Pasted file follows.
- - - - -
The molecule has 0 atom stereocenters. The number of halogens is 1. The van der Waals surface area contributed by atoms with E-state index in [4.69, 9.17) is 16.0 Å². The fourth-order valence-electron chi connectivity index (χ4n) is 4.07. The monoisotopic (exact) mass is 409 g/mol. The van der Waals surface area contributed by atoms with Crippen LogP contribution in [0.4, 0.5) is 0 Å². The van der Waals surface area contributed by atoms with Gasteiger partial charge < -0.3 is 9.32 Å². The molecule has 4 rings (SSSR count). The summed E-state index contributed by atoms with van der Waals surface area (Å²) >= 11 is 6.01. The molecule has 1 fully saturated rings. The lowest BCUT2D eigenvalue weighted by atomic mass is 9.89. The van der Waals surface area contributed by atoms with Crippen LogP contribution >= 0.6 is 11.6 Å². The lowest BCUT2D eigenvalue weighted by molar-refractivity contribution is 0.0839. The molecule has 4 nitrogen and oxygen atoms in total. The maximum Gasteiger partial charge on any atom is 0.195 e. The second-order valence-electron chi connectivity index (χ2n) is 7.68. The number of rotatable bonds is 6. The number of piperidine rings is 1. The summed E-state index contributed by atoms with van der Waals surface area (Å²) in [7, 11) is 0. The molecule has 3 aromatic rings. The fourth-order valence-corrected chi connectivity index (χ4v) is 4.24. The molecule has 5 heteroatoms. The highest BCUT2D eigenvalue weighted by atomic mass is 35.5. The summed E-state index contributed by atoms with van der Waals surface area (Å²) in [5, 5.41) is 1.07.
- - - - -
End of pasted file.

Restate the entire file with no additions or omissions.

The molecule has 0 atom stereocenters. The number of halogens is 1. The van der Waals surface area contributed by atoms with E-state index in [4.69, 9.17) is 16.0 Å². The fourth-order valence-electron chi connectivity index (χ4n) is 4.07. The monoisotopic (exact) mass is 409 g/mol. The van der Waals surface area contributed by atoms with Crippen LogP contribution in [0.4, 0.5) is 0 Å². The van der Waals surface area contributed by atoms with Gasteiger partial charge < -0.3 is 9.32 Å². The molecule has 4 rings (SSSR count). The summed E-state index contributed by atoms with van der Waals surface area (Å²) >= 11 is 6.01. The molecule has 1 fully saturated rings. The lowest BCUT2D eigenvalue weighted by atomic mass is 9.89. The van der Waals surface area contributed by atoms with Crippen LogP contribution >= 0.6 is 11.6 Å². The lowest BCUT2D eigenvalue weighted by molar-refractivity contribution is 0.0839. The molecule has 4 nitrogen and oxygen atoms in total. The maximum Gasteiger partial charge on any atom is 0.195 e. The second-order valence-electron chi connectivity index (χ2n) is 7.68. The number of rotatable bonds is 6. The number of piperidine rings is 1. The summed E-state index contributed by atoms with van der Waals surface area (Å²) in [7, 11) is 0. The molecule has 3 aromatic rings. The fourth-order valence-corrected chi connectivity index (χ4v) is 4.24. The molecule has 5 heteroatoms. The highest BCUT2D eigenvalue weighted by atomic mass is 35.5. The summed E-state index contributed by atoms with van der Waals surface area (Å²) in [5, 5.41) is 1.07.